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Reviewed by Jack Magnus for Readers' Favorite
Murder Under A Black Moon: A 1930s Mona Moon Historical Cozy Mystery, Book 6 is a historical sleuth mystery written by Abigail Keam. It was Kentucky Derby Day, and Mona’s attention was divided between dealing carefully with her scheming Aunt Melanie; planning her upcoming wedding to Lord Robert Farley; and managing the excitement that was accompanying the visit of Mrs. Alice Roosevelt Longworth, Teddy Roosevelt’s daughter and an outspoken character in her own right. As they sat in the Moon family’s viewing box with their friends, Willie and Dexter Deatheridge, Mona was distracted by the sounds of an argument from the adjoining box. Mona’s recall of the seating arrangements in the box would come in handy later after the unexpected murder of Rusty Thompson during the first race. Someone had stabbed him in the eye with a hatpin, and Willie Deatheridge, whose distinctive hatpin had been the murder weapon, was taken away by the police. Mona knew Willie was innocent; now she just had to figure out who the killer really was.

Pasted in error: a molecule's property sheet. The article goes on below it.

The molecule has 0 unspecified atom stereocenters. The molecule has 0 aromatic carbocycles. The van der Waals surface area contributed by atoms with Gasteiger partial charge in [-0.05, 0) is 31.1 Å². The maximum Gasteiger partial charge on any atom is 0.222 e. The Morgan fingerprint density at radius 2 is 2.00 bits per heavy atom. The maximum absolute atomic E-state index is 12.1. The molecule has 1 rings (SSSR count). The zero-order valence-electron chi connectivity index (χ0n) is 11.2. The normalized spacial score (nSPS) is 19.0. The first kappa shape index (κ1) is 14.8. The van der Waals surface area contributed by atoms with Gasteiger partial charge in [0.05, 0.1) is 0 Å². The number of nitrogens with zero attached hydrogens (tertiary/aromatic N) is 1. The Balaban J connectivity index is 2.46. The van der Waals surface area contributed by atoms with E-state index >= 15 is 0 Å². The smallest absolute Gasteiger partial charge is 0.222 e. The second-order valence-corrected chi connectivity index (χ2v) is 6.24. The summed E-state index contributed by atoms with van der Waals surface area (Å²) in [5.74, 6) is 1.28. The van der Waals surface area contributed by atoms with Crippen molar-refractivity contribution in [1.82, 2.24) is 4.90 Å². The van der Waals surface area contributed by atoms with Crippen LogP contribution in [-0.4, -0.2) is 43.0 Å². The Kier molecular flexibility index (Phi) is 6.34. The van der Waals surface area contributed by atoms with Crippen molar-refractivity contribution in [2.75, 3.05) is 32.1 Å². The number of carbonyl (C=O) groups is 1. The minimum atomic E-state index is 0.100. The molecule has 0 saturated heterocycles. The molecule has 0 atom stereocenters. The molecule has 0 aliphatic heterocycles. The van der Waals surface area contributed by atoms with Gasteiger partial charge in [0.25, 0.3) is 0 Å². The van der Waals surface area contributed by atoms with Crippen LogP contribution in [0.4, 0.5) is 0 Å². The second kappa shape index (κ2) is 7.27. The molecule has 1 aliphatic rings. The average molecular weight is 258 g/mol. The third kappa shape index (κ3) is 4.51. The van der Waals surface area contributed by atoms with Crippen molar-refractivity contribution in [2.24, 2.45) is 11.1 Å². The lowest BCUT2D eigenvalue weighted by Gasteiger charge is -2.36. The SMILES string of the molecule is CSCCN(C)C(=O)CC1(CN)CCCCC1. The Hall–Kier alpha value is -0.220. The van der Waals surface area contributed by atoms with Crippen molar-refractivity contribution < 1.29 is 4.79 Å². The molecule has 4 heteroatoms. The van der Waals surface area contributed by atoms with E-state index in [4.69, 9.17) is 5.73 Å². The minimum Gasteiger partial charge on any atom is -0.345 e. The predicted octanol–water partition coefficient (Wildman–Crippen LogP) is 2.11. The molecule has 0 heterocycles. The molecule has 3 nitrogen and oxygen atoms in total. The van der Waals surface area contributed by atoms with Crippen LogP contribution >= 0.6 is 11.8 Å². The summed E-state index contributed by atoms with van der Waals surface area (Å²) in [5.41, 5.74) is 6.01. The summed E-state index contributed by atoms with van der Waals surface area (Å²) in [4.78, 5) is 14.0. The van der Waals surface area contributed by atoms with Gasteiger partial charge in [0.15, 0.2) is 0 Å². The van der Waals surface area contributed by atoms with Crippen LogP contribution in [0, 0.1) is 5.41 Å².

Abigail Keam’s Murder Under A Black Moon immerses the reader in the 1930s Kentucky horse racing scene where established landowners are coping with the effects of the Great Depression and those not affected as severely are noting with some disdain how newcomers and the nouveau riche are snapping up lands and expecting to be accepted as blue bloods. Keam’s plot is ingenious and entertaining, and her recreation of the time was a pleasure to experience. The author provides readers with plenty of fodder for solving the mystery, though they may want to watch out for red herrings, and the inclusion of Alice Longworth, William Powell, and Jean Harlow in the story further enhances the magic of this engaging historical mystery. Keam’s characters are true-to-life and believable, and her writing is smooth and flowing. Murder Under A Black Moon is most highly recommended.